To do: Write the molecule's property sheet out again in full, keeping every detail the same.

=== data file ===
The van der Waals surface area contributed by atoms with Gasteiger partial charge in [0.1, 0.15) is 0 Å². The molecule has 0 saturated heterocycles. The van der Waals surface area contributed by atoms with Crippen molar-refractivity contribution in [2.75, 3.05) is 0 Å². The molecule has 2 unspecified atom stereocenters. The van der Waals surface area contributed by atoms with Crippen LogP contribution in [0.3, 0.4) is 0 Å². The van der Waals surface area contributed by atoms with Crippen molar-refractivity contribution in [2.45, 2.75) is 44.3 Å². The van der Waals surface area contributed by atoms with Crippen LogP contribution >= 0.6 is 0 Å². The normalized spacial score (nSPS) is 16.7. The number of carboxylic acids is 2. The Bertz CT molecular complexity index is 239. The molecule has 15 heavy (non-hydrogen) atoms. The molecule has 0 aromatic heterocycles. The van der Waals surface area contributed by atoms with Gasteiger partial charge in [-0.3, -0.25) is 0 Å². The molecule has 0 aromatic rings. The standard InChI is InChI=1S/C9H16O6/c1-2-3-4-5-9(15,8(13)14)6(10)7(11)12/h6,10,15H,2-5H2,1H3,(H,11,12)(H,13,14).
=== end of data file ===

The van der Waals surface area contributed by atoms with Gasteiger partial charge in [0.1, 0.15) is 0 Å². The molecule has 0 saturated heterocycles. The van der Waals surface area contributed by atoms with Crippen molar-refractivity contribution in [2.75, 3.05) is 0 Å². The molecule has 2 unspecified atom stereocenters. The van der Waals surface area contributed by atoms with Crippen LogP contribution in [0.3, 0.4) is 0 Å². The van der Waals surface area contributed by atoms with Crippen molar-refractivity contribution in [2.45, 2.75) is 44.3 Å². The van der Waals surface area contributed by atoms with Crippen LogP contribution >= 0.6 is 0 Å². The normalized spacial score (nSPS) is 16.7. The number of carboxylic acids is 2. The Bertz CT molecular complexity index is 239. The molecule has 15 heavy (non-hydrogen) atoms. The molecule has 0 aromatic heterocycles. The van der Waals surface area contributed by atoms with Gasteiger partial charge in [-0.3, -0.25) is 0 Å². The molecule has 0 aromatic rings. The standard InChI is InChI=1S/C9H16O6/c1-2-3-4-5-9(15,8(13)14)6(10)7(11)12/h6,10,15H,2-5H2,1H3,(H,11,12)(H,13,14).